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Seriously, Read a Book!

Thoughts on books, often interpreted through the high-brow prism of cartoon (read: Archer) references. Wait! I had something for this...

Currently reading

The Sketchnote Handbook: The Illustrated Guide to Visual Notetaking
Mike Rohde
The Antidote
Oliver Burkeman
The Kind Worth Killing
Peter Swanson
Data Points: Visualization That Means Something
Nathan Yau
James Buchanan
Jean H. Baker, Arthur M. Schlesinger Jr.

An Unfinished Life: John F. Kennedy, 1917 - 1963 (Morland Dynasty)

An Unfinished Life: John F. Kennedy, 1917-1963 - Robert Dallek

Jack Kennedy was the mythological front man for a particularly juicy slice of our history. He called a slick line and wore a world-class haircut. He was Bill Clinton minus pervasive media scrutiny and a few rolls of flab. - James Ellroy, American Tabloid

Mitigating circumstances: This is the ninth among my presidential bio(ish) reads over the past month and change. I’ve been concurrently reading Team of Rivals: The Political Genius of Abraham Lincoln, which is an amazing book about an amazing president. As a result, I'm not really sure that this qualifies as a "book review" per se. 

Having accounted for said circumstances, let me just say that I’m seriously underwhelmed when it comes to JFK. The book itself was well-researched and even-handed. In fact, I’m no Kennedy expert, but I wouldn’t be surprised if the NYT was right in assessing An Unfinished Life as the best single-volume Kennedy biography. I’m just not all that impressed when it comes to Jack Kennedy the man, especially given all the hoopla around him. Maybe I’m not giving him sufficient credit given that he was only in office for 1,000 days, but the word overrated definitely comes to mind. (See also: James Ellroy’s take in American Tabloid.)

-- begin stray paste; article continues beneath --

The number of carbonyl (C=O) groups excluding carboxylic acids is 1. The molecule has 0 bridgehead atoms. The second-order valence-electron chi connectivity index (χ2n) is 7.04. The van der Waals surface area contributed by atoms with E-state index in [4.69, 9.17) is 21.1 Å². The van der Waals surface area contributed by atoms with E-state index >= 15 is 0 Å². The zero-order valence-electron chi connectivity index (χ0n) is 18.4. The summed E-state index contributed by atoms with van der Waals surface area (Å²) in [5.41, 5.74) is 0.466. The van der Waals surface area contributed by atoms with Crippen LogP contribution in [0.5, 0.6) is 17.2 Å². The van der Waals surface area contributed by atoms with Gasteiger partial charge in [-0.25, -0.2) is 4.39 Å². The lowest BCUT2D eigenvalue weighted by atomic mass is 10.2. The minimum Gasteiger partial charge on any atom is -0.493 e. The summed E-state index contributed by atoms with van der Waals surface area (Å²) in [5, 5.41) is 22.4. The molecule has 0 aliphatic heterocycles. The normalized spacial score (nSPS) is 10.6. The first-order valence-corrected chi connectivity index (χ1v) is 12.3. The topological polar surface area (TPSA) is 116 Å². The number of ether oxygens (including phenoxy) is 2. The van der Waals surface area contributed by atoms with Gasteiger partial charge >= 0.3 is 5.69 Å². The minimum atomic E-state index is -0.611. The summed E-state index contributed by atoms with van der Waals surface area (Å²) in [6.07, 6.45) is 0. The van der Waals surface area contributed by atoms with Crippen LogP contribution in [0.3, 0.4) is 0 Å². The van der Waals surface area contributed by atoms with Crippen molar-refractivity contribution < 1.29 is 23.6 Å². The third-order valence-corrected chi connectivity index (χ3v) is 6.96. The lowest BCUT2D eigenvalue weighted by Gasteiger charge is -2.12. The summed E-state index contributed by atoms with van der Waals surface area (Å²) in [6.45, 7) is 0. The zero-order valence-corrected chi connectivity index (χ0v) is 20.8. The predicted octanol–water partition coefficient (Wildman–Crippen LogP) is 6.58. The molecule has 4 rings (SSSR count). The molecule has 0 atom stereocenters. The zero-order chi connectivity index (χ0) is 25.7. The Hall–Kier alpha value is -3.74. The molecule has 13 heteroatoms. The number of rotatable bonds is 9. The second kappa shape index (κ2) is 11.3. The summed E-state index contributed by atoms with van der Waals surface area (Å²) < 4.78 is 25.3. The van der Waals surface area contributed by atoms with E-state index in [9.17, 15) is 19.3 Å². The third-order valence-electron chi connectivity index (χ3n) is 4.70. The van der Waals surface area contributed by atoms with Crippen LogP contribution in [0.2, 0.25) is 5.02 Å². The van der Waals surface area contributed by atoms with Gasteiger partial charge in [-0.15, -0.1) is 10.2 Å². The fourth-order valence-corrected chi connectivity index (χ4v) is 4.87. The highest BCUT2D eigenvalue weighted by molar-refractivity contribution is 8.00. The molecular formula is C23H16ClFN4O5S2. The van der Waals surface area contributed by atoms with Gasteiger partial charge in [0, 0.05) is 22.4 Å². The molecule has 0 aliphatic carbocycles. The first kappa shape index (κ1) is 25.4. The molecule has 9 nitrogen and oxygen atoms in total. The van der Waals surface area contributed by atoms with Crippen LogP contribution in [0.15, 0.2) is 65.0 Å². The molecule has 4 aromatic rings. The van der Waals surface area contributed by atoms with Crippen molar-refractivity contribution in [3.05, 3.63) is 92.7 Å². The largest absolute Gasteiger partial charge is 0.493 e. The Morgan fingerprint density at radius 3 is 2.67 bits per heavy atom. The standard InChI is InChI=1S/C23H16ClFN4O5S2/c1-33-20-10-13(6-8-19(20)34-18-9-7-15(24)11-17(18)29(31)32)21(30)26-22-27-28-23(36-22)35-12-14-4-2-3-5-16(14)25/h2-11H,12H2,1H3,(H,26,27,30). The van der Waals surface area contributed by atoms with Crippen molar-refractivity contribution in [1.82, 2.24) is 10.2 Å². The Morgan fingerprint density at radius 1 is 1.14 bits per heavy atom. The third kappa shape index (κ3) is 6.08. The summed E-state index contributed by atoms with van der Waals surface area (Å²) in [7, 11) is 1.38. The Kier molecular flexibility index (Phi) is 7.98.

Assorted bitchings and/or moanings: 

We get it - being president makes you sick! Nixon, Eisenhower, Ford and JFK bios all go on about how “behind the scenes” doctors were juicing our heads of state to get them through their respective terms in office. It’s pretty much safe to assume from here on out that every POTUS is using PEDs (Presidential Enhancing Drugs). That being said, the whole Addison’s Disease thing is pretty interesting and Dallek would be doing a disservice to the reading public were he to skip out on the trials and tribulations of keeping the JFK machine up and in service. It also turns out that Dallek got unprecedented access to Kennedy's medical files, so I guess that's kind of a big deal. 

I’d take things a step further re. James Ellroy's Bill Clinton comparison. With Clinton we all have our suspicions, but most people can only count on one hand the names of women who he took to the Lincoln bedroom (or whatever bedroom, or the oval office - you get my point). If the press can give a list of ladies with whom you’ve gone for a roll in the hay that stretches from here to Hanoi, you’re not Clinton-esque, you’re a veritable poonhound. I don’t particularly count this against Kennedy, I'm just saying that he could have given Carlos Danger a run for his money.

Not Dallek’s fault but definitely true:
There are few events in modern American history that get more air time than JFK's assassination. There’s this overwhelming sense that the good times would have rolled in ways we can’t even comprehend had Kennedy not taken that fateful trip to Dallas. I’m no timespace continuum wizard, so I can’t say for sure, but I’m guessing that Kennedy would have had some disappointments up his sleeve along with a trick of two he may have turned. I didn’t come away from this book disliking the guy, but I can't help but feel that he's kind of overhyped. And yeah, I am holding him up next to Lincoln which might not be fair, but (as Dallek points out) the American public consistently rated him above Lincoln in their polls of greatest presidents, so the comparison bears mentioning. Guess what American public? You’re wrong. I can’t even tell you how wrong. You know what? Go read Team of Rivals. Right now! Then, when you’re done and have realized how awesome Lincoln was you can think about what you’ve done. Then, if you want to read a good biography about JFK, you should probably check this book out.